Before you do any of the breathing practices below, spend a little time laying down, with a hand on your belly and another on your chest, and notice where the breath is moving your body. Do you breathe into your chest only? Or does the hand on your belly move first, and once full the breath then expands the chest?
If you notice you have chest breathing, take both hands to your belly and as you breathe in imagine that you are filling a ballon, expanding your hands as the belly fills, then allow the breath to expand into the chest, lifting and opening it. Then as you breathe out, the chest drops and closes, and the belly empties. Practice getting this flow of breathe into the belly then up into the chest before you go on to try the 5/7 or 4-7-8 breathing, as without this full belly breath these practices will not be as effective.
The video below guides you through the 5/7 breathing, as a practice you can do for 10 minutes at home to train yourself in using the breathe to release stress and tension.
Another practice I have started to use recently is 4-7-8 breathing. This is so powerful as it helps the body in times of sudden stress, panic or anger. It is a shorter practice than the 5/7 breath, which can be done for an extended period. In contrast 4-7-8 breathing is done for only 4 rounds, but its effect is profound. Think of it as your ‘break glass in an emergency’ meditation.
Breath in though your nose for a count of 4, holding for a count of 5 and then out through your mouth for a count of 8, emptying the belly as you breathe out. This is one round. Repeat three more times. The man who devised it suggests resting your tongue on the roof of your mouth behind your top teeth throughout, and making a whooshing sound as you breathe out – the idea is you allow the breathe to leave freely rather than holding it. You can do this twice a day to train yourself in taking long slow breathes, and also use it at times of stress.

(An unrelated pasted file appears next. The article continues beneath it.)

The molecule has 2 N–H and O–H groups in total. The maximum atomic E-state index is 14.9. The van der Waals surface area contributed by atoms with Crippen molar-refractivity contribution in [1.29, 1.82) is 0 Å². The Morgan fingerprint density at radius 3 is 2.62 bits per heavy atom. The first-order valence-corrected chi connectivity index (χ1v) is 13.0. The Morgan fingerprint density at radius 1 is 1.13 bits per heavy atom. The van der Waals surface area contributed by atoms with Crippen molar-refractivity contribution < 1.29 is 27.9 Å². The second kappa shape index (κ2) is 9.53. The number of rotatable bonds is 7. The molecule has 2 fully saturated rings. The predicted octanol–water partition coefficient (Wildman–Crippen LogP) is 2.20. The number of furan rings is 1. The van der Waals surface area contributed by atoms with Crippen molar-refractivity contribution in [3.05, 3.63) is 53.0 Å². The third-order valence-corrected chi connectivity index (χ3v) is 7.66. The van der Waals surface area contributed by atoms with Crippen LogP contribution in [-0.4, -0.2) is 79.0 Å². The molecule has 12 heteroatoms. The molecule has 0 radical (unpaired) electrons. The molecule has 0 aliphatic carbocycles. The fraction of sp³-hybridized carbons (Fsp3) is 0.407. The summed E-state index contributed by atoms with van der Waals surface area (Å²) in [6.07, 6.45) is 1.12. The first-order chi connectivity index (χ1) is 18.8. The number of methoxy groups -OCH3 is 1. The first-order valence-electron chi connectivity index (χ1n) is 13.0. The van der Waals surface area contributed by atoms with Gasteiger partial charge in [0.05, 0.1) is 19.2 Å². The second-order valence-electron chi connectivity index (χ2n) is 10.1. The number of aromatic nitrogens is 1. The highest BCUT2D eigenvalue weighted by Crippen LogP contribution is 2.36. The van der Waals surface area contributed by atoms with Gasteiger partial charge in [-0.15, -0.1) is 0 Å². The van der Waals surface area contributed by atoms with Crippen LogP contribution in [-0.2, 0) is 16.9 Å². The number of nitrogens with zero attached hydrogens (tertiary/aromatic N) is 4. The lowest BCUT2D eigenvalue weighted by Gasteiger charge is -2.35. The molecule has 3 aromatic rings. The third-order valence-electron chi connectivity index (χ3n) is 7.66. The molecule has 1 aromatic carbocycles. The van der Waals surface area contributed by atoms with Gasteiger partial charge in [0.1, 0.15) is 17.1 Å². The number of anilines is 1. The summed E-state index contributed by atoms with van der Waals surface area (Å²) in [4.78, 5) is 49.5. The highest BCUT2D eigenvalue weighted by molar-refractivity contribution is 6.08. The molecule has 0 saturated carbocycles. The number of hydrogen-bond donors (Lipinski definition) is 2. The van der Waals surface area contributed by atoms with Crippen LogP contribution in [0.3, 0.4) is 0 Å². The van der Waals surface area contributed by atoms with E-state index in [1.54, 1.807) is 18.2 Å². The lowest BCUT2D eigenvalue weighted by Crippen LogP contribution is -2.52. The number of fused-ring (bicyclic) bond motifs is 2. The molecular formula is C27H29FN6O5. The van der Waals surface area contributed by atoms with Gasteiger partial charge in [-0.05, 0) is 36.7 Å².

I shared this 4-7-8 breath practice with someone during the week and he said by going out and doing it at a time of stress whilst at work it transformed the experience and he felt calm and settled and able to return to work and the question came up at the corporate training session about doing these breathing exercises at their desk. If there is not a prayer room available I encourage people at work to give themselves mindfulness breaks by using a suitable space, most often a shower room or disabled access loo as these are large spaces. One day we will have a well being room in every work space where you can go to do a few minutes of mindful breathing, but we’re not there yet. But if we can take smoking breaks, then I think it appropriate also to take mental health well being breaks!
Over the weekend you may like to try these two breathing methods out, see which you most enjoy and then as you enter the week I invite you to try them out in your daily life – on your commute, or at work. If you want to establish a daily practice then spending 10 minutes using the 5/7 breath as a way to settle your attention on the breath would be very effective. You can then use it as you need it during the day, or turn to the 4-7-8 breath if you need to calm nerves or are having a lot of anxiety or a panic attack.